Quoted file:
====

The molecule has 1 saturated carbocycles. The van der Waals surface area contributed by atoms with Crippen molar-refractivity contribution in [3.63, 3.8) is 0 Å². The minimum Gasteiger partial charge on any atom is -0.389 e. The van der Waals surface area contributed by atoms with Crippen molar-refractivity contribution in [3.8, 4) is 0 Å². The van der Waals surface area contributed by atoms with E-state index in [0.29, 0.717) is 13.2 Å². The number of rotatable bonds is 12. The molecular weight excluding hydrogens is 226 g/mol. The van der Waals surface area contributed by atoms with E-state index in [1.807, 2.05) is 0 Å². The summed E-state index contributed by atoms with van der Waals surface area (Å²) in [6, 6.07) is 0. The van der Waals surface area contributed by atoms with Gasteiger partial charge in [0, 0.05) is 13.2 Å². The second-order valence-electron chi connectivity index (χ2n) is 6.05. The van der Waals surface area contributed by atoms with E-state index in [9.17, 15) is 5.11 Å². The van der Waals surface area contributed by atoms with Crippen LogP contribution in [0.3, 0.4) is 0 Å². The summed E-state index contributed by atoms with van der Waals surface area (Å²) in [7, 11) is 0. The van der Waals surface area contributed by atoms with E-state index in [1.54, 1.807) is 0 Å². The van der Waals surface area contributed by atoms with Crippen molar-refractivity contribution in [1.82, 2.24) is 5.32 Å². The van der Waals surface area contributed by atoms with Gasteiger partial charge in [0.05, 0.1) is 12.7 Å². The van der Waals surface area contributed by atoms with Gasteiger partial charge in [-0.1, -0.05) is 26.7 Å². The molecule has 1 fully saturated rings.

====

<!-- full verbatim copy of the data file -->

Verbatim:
The molecule has 1 saturated carbocycles. The van der Waals surface area contributed by atoms with Crippen molar-refractivity contribution in [3.63, 3.8) is 0 Å². The minimum Gasteiger partial charge on any atom is -0.389 e. The van der Waals surface area contributed by atoms with Crippen molar-refractivity contribution in [3.8, 4) is 0 Å². The van der Waals surface area contributed by atoms with E-state index in [0.29, 0.717) is 13.2 Å². The number of rotatable bonds is 12. The molecular weight excluding hydrogens is 226 g/mol. The van der Waals surface area contributed by atoms with E-state index in [1.807, 2.05) is 0 Å². The summed E-state index contributed by atoms with van der Waals surface area (Å²) in [6, 6.07) is 0. The van der Waals surface area contributed by atoms with Gasteiger partial charge in [0, 0.05) is 13.2 Å². The second-order valence-electron chi connectivity index (χ2n) is 6.05. The van der Waals surface area contributed by atoms with E-state index in [9.17, 15) is 5.11 Å². The van der Waals surface area contributed by atoms with Crippen LogP contribution in [0.3, 0.4) is 0 Å². The summed E-state index contributed by atoms with van der Waals surface area (Å²) in [7, 11) is 0. The van der Waals surface area contributed by atoms with E-state index in [1.54, 1.807) is 0 Å². The van der Waals surface area contributed by atoms with Crippen molar-refractivity contribution in [1.82, 2.24) is 5.32 Å². The van der Waals surface area contributed by atoms with Gasteiger partial charge in [0.05, 0.1) is 12.7 Å². The van der Waals surface area contributed by atoms with Gasteiger partial charge in [-0.1, -0.05) is 26.7 Å². The molecule has 1 fully saturated rings.